Up to This Point
In order to understand how the original readers would have understood the past tense use of “glorified” in Romans 8:30 we need to look at what Paul has been saying before chapter 8.
In Romans 4:23-25 we learn that Jesus was “raised for our justification.” The new humanity (i.e. the saints) has been vindicated in the just resurrection of Jesus Christ. As our covenant head, that vindication is shared with us. Romans 5:9-11 tells us that we have already been reconciled to God through Jesus Christ. And this present reconciliation is our certain hope of future glory and deliverance from wrath. In the section containing Romans 5:17 we are told that through Jesus Christ we are presently “reigning in life.” In chapter 6 verses 1-11 we are commanded by the apostle to “consider yourselves dead to sin and alive to God in Christ.” Romans 7:1-4 teaches us that we have died to the law and have been unified with the resurrected Son of God so that we can bear fruit to God. When we get to Romans 8:1, we are told that we have been forgiven and freed in Jesus Christ. Romans 8:9-11 assures us of what God will do for us because of what he has already done in us by our union with the risen Christ through the indwelling Spirit of God. In the same way, verses 12-17 teach that present sanctification assures of future glory, just as present adoption is the guarantee of future adoption (verses 23-25).
We see in all these passages, and more, that Paul was teaching the Romans about the connection between their present experience in Christ with their future glory. Paul talked clearly about what they had already received in Christ as well as what they were yet to receive. But he emphasized that the former was the reason they could be certain about the latter. Romans 6 makes it clear that Paul had no problem saying that we have already been risen with Christ, and yet we were still waiting to be risen with him (6:4, 6:8). He is not confused. He is not blurring our present experience with what is still waiting for us. But he tells us to “consider” ourselves alive to God “in Christ Jesus” (Rom. 6:11). This is not something Paul slips into a few verses; this is the logic of his argument from chapter 4 through chapter 8. If the church in Rome missed this paradigm, they missed the entire point of those chapters.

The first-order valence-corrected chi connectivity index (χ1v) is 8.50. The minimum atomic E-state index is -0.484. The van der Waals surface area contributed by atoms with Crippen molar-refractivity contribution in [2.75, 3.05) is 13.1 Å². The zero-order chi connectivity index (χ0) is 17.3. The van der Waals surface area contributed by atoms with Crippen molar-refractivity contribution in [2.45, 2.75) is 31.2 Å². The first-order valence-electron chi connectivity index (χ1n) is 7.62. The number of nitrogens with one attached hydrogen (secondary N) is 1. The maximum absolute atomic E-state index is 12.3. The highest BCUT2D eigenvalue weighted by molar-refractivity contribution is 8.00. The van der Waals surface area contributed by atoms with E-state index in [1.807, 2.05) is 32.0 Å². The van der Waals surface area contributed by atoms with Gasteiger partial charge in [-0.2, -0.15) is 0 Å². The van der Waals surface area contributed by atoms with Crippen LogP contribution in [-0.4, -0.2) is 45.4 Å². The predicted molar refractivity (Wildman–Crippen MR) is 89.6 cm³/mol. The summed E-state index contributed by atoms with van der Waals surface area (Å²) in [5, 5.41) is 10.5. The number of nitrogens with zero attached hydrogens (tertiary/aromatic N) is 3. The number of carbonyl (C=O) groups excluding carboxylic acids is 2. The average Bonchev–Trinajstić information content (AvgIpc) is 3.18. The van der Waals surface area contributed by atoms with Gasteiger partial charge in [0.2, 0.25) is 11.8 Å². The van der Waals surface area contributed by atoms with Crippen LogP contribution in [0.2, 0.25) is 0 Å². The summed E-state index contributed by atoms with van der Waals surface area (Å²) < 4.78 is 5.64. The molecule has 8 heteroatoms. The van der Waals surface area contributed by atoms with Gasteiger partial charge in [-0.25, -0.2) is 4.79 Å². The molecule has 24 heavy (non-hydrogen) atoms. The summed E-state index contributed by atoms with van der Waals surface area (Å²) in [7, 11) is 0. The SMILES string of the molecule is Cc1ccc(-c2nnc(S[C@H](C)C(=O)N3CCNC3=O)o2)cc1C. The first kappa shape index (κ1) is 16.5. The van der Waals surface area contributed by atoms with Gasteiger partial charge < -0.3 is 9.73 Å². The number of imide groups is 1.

In chapter 8 he doesn’t stop appealing to this already/not yet perspective. In fact he refers to it in one way or another in almost every verse. In verses 15-16 we are told that the saints have already been adopted as God’s children. But in verse 23 we are told that we are waiting to be adopted. We are told that we are presently co-heirs with Christ, and yet we have only received the “first-fruits” of our inheritance (vs. 17, 23). We have been saved, but we are hoping and waiting for salvation (vs. 24-25).
If the Romans, like many modern readers, missed the already/not yet perspective Paul was trying to convey, then they certainly would have been confused by his use of “glorified” in verse 30. But we must assume that they could follow his basic logic. And with that in mind it is perfectly reasonable that they would understand verse 30 to be saying that they had already been glorified in Christ. After all, in 6:11 Paul had commanded them to “consider” this so.
Not only do the chapters and immediate context leading up to Romans 8:30 confirm that we should take “glorified” in that verse as referring to our glorification in Christ. But if we look at the verses immediately following verse 30 we get more evidence for that interpretation. Verse 30 tells the saints that they have been justified (in Christ), and verse 32-33 reiterates this justification. God gave up his Son to justify us, so no one can bring a charge against us. Then in verse 34 we are told that not only were we justified through Christ, but that he was then exalted (glorified) to the right hand of God. He is not there for himself alone, but he is there on our behalf, interceding for us. In light of this justifying and interceding work we are told that whatever the world throws at us we are “more than conquerors” (vs. 35-39). Verses 31-34 confirm what is said in verse 30. They tell us that both the justification of the saints and their glorification in Christ have already happened.
It is true that the New Testament writers don’t refer to the saints being presently “glorified” in Christ in any other verse. But they sometimes come close. In 1 Peter 4:14 we are told that the “Spirit of glory” rests on us. In 2 Corinthians 3:18 Paul tells us that we have already received glory in the Lord by the work of the Spirit when he tells us we are being “transformed from glory to glory.” If we pay attention to the meaning of “glorified” instead of being sticklers about the word itself, who would deny that we have already been “raised with Christ,” “blessed with every spiritual blessing ” through him, “made alive together with Christ,” and “seated with him in the heavenly places” (Col. 3:1, Eph. 1:3, 2:5, Rom. 6:11, Eph. 2:6). Doesn’t this all mean that by our union with Christ through the Holy Spirit we have been “glorified in Christ?” I challenge my readers to read Romans 8:28-30 in light of Ephesians 1-2:10. When one does this with an open mind, the interpretation I am proposing begins to make much more sense.